Magnetic Field (H-Field)

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Electromagnetic waves are made up of Electric Fields (often called the E-field) and Magnetic fields (also known as H-fields). What is an H-field ?

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The H-field is a vector quantity (has a magnitude and direction) and is measured in Amps/Meter [A/m]. Recall that the E-field points away from a positive point charge. An H-field curls (or wraps) around a wire of moving charge, as shown in Figure 1. Hence, H-fields are associated with moving electric charges.

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Figure 1. H-field associated with a static current.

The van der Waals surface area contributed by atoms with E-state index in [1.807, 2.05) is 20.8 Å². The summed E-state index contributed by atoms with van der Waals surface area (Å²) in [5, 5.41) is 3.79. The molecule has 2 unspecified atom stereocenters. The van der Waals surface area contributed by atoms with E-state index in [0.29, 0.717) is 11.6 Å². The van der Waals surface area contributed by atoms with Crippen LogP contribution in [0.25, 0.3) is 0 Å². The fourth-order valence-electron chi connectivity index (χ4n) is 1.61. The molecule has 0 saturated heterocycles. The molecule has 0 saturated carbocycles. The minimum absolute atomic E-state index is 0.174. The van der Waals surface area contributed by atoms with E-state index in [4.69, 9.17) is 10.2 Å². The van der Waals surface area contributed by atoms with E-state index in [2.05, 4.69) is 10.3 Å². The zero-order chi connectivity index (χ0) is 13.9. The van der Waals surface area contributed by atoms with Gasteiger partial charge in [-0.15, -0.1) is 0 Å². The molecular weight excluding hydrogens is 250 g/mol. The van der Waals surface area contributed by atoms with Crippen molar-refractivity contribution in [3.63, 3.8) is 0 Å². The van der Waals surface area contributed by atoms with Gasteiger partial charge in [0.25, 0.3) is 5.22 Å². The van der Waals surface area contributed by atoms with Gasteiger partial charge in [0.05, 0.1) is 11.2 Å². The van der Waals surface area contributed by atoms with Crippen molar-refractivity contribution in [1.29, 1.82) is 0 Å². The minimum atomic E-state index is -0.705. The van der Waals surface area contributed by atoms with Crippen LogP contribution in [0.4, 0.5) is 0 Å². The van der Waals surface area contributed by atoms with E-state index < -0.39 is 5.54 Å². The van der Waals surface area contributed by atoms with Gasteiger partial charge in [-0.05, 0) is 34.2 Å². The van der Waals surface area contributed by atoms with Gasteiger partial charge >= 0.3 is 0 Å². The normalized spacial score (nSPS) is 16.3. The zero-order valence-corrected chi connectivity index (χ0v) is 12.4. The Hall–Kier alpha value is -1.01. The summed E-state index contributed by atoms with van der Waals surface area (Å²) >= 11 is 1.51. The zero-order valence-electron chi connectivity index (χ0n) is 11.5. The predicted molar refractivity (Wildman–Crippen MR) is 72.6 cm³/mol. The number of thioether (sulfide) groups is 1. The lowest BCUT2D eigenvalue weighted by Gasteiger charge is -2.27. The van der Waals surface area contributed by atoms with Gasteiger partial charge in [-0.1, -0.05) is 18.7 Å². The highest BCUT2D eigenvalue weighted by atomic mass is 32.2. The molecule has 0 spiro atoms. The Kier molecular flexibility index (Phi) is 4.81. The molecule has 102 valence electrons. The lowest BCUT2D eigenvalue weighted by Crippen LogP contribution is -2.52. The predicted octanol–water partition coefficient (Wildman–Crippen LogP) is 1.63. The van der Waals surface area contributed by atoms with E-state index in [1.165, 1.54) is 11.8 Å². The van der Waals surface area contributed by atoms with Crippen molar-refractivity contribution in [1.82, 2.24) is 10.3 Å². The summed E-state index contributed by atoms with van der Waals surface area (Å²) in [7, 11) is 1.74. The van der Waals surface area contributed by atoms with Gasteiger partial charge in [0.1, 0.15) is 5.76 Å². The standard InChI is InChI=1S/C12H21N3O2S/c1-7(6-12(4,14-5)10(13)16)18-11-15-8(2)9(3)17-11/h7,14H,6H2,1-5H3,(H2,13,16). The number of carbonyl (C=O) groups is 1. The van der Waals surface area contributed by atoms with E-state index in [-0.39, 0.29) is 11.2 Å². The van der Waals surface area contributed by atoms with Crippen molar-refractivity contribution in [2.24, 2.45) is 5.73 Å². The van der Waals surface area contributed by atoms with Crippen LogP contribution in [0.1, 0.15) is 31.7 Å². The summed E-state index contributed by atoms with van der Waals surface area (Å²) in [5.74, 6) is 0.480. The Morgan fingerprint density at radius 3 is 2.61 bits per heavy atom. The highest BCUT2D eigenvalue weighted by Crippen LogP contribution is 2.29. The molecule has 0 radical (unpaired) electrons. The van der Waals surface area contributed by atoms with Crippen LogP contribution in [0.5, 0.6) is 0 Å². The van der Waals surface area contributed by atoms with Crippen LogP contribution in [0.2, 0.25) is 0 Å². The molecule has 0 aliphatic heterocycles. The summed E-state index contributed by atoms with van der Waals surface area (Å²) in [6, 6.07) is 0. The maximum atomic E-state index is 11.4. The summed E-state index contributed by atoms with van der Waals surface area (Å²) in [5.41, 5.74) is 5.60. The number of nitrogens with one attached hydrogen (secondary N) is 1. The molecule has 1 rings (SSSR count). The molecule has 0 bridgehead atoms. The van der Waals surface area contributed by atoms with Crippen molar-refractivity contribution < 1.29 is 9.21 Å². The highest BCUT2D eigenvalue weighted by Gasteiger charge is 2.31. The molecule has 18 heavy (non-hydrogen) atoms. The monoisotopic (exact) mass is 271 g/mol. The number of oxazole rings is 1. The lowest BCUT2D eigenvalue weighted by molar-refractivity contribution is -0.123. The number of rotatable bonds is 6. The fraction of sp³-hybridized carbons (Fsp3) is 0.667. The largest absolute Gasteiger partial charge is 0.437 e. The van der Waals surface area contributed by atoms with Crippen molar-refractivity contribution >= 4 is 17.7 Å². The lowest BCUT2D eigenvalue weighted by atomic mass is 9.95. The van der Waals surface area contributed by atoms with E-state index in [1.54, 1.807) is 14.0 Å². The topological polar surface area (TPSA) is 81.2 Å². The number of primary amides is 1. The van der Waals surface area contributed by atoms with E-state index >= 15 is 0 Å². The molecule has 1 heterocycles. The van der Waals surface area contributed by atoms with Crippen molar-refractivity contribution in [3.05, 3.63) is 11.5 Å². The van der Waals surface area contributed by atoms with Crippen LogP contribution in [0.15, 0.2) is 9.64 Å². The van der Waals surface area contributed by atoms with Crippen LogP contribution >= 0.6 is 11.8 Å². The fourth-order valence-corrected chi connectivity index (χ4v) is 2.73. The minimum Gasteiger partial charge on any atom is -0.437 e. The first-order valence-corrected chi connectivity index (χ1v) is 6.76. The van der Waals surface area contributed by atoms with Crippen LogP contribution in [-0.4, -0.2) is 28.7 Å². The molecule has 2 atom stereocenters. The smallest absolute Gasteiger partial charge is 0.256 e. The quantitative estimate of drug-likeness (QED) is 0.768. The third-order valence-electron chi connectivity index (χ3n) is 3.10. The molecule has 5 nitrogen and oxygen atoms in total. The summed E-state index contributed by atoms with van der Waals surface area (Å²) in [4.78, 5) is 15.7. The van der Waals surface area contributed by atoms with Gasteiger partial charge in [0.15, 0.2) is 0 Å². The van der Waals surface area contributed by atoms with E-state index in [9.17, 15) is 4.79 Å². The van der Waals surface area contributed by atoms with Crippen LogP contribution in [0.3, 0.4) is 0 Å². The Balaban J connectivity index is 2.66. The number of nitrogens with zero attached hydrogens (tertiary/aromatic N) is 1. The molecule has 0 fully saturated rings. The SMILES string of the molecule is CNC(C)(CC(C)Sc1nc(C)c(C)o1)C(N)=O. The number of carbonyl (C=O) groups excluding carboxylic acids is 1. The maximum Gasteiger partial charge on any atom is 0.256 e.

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There are no isolated magnetic charges as of 2008, so an H-field can’t be defined as a force per unit magnetic charge in the way an E-field can be defined. However, magnetic dipoles do exist (magnets) which have a positive and negative end (or North and South). The magnetic field lines travel away from the North side and terminate on the south side.

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Figure 2. H-field lines associated with magnetic dipole.

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The H-field is orthogonal to the direction of propagation in a plane wave, as well as perpendicular to the E-field. It is the interaction of the E-field with the H-field in space that allows for wave propagation.